access that is consistent with subsections (3) and (6) of this
(5) No expectation of privacy. Technologies such as
electronic mail, facsimile transmissions, the internet, and
voice mail ((
are technologies that)) may create an electronic
record. This is what separates these from other forms of
communication such as a telephone conversation. (( An)) The
ethics rules do not distinguish between the various forms of
communication. Electronic records (( is)) are reproducible and
(( is)) therefore (( not)) cannot be considered private. Such
records may be subject to disclosure under the public
disclosure law, or may be disclosed for audit or legitimate
state operational or management purposes.
(6) Prohibited uses. The state Constitution, state and
federal laws, and the Ethics in Public Service Act strictly
prohibit certain private activity and certain uses of state
resources. Any use of state resources to support such
activity clearly undermines public confidence in state
government and reflects negatively on state employees
generally. This rule explicitly prohibits at all times the
following private uses of state resources((
(a) Any use for the purpose of conducting an outside business or private employment;
(b) Any use for the purpose of supporting, promoting the
interests of, or soliciting for an outside organization or
group, including, but not limited to((
:)) a private
business(( , a nonprofit organization,)) or a political party
(( ()). Supporting or promoting the interests of a nonprofit
organization is also prohibited, unless provided for by law or
authorized by an agency head or designee(( )));
(c) Any use for the purpose of assisting a campaign for election of a person to an office or for the promotion of or opposition to a ballot proposition. Such a use of state resources is specifically prohibited by RCW 42.52.180, subject to the exceptions in RCW 42.52.180(2);
(d) Any use for the purpose of participating in or assisting in an effort to lobby the state legislature, or a state agency head. Such a use of state resources is specifically prohibited by RCW 42.17.190, subject to the exceptions in RCW 42.17.190(3);
(e) Any use related to conduct that is prohibited by a federal or state law or rule, or a state agency policy; and
(f) Any private use of any state property that has been removed from state facilities or other official duty stations, even if there is no cost to the state.
(7) Reimbursement for personal use. Establishing a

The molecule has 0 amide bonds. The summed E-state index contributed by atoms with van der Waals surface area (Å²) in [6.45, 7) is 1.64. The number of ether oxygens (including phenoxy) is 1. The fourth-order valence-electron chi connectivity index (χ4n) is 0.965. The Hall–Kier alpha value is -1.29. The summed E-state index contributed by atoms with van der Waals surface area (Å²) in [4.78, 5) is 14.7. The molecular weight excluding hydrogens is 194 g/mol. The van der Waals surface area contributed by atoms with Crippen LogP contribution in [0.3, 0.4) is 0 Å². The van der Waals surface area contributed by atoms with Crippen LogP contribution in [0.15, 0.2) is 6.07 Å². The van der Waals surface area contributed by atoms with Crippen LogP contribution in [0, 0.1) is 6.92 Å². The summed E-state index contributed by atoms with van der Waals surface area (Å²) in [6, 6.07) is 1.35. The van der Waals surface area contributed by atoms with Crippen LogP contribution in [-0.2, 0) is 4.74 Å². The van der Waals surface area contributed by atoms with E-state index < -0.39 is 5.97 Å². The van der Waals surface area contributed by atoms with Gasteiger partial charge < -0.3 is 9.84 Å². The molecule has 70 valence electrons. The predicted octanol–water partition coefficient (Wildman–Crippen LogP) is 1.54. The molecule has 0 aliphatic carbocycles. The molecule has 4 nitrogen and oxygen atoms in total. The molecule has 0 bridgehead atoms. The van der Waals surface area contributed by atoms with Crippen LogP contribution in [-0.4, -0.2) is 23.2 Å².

system for reimbursement for private or personal use of state
resources undermines the purpose of the Ethics in Public
Service Act and imposes significant administrative burdens on
state agencies. However, the board recognizes that in some
limited situations, such as officers or employees working at
remote locations, a system of reimbursement may be
appropriate. Any system of reimbursement must be established
by the agency in advance, and must result in little or no cost
to the state, including administrative costs. To be ((
permitted under this rule, the board must approve any
reimbursement system implemented by an agency.
(8) Agency policies encouraged. State agencies are encouraged to adopt policies applying these principles to their unique circumstances. Agency policies that are approved by the board qualify for "safe harbor" under WAC 292-120-035. Nothing in this rule is intended to limit the ability of an agency to adopt policies that are more restrictive. However, violation of a more restrictive agency policy by itself will not constitute a violation of RCW 42.52.160, even if it would constitute a violation of agency policy.
(9) Frequently asked questions and examples. The board
maintains a list of frequently asked questions and examples
that provide additional guidance regarding this rule. State
officers and employees are encouraged to review this document
at the board's web site www.
wa.gov/ethics.wa.gov or to request
a copy of the document through the board's office.
Washington State Executive Ethics Board
2425 Bristol Court SW
P.O. Box 40149
Olympia, WA 98504-0149
Or by electronic mail at: email@example.com
[Statutory Authority: RCW 42.52.360 (2)(b), 42.52.160(3). 02-07-074, § 292-110-010, filed 3/18/02, effective 4/18/02; 98-08-054, § 292-110-010, filed 3/27/98, effective 4/27/98. Statutory Authority: RCW 42.52.160(3). 96-01-036, § 292-110-010, filed 12/13/95, effective 1/13/96.]
Reviser's note: RCW 34.05.395 requires the use of underlining and deletion marks to indicate amendments to existing rules. The rule published above varies from its predecessor in certain respects not indicated by the use of these markings.
Reviser's note: The typographical errors in the above section occurred in the copy filed by the agency and appear in the Register pursuant to the requirements of RCW 34.08.040.